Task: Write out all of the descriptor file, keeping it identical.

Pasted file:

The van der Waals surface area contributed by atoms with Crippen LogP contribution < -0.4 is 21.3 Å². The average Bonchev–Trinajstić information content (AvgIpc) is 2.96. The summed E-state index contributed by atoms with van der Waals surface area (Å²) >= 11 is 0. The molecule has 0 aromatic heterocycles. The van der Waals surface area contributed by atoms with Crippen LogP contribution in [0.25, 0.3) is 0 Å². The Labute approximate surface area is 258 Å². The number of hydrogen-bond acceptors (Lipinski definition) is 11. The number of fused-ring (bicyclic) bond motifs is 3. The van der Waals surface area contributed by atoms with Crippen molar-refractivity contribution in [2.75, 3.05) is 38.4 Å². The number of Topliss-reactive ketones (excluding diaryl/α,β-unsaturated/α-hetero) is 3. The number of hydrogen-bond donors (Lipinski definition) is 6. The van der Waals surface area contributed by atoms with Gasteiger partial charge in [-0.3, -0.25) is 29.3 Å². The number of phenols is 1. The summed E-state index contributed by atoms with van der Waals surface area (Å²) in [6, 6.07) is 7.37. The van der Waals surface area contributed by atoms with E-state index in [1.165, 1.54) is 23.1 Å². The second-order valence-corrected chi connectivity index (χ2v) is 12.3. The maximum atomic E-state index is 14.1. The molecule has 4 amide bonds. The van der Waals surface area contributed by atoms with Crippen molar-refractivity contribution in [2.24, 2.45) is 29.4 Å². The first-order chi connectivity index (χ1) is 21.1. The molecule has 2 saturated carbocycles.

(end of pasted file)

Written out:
The van der Waals surface area contributed by atoms with Crippen LogP contribution < -0.4 is 21.3 Å². The average Bonchev–Trinajstić information content (AvgIpc) is 2.96. The summed E-state index contributed by atoms with van der Waals surface area (Å²) >= 11 is 0. The molecule has 0 aromatic heterocycles. The van der Waals surface area contributed by atoms with Crippen LogP contribution in [0.25, 0.3) is 0 Å². The Labute approximate surface area is 258 Å². The number of hydrogen-bond acceptors (Lipinski definition) is 11. The number of fused-ring (bicyclic) bond motifs is 3. The van der Waals surface area contributed by atoms with Crippen molar-refractivity contribution in [2.75, 3.05) is 38.4 Å². The number of Topliss-reactive ketones (excluding diaryl/α,β-unsaturated/α-hetero) is 3. The number of hydrogen-bond donors (Lipinski definition) is 6. The van der Waals surface area contributed by atoms with Gasteiger partial charge in [-0.3, -0.25) is 29.3 Å². The number of phenols is 1. The summed E-state index contributed by atoms with van der Waals surface area (Å²) in [6, 6.07) is 7.37. The van der Waals surface area contributed by atoms with E-state index in [1.165, 1.54) is 23.1 Å². The second-order valence-corrected chi connectivity index (χ2v) is 12.3. The maximum atomic E-state index is 14.1. The molecule has 4 amide bonds. The van der Waals surface area contributed by atoms with Crippen molar-refractivity contribution in [2.24, 2.45) is 29.4 Å². The first-order chi connectivity index (χ1) is 21.1. The molecule has 2 saturated carbocycles.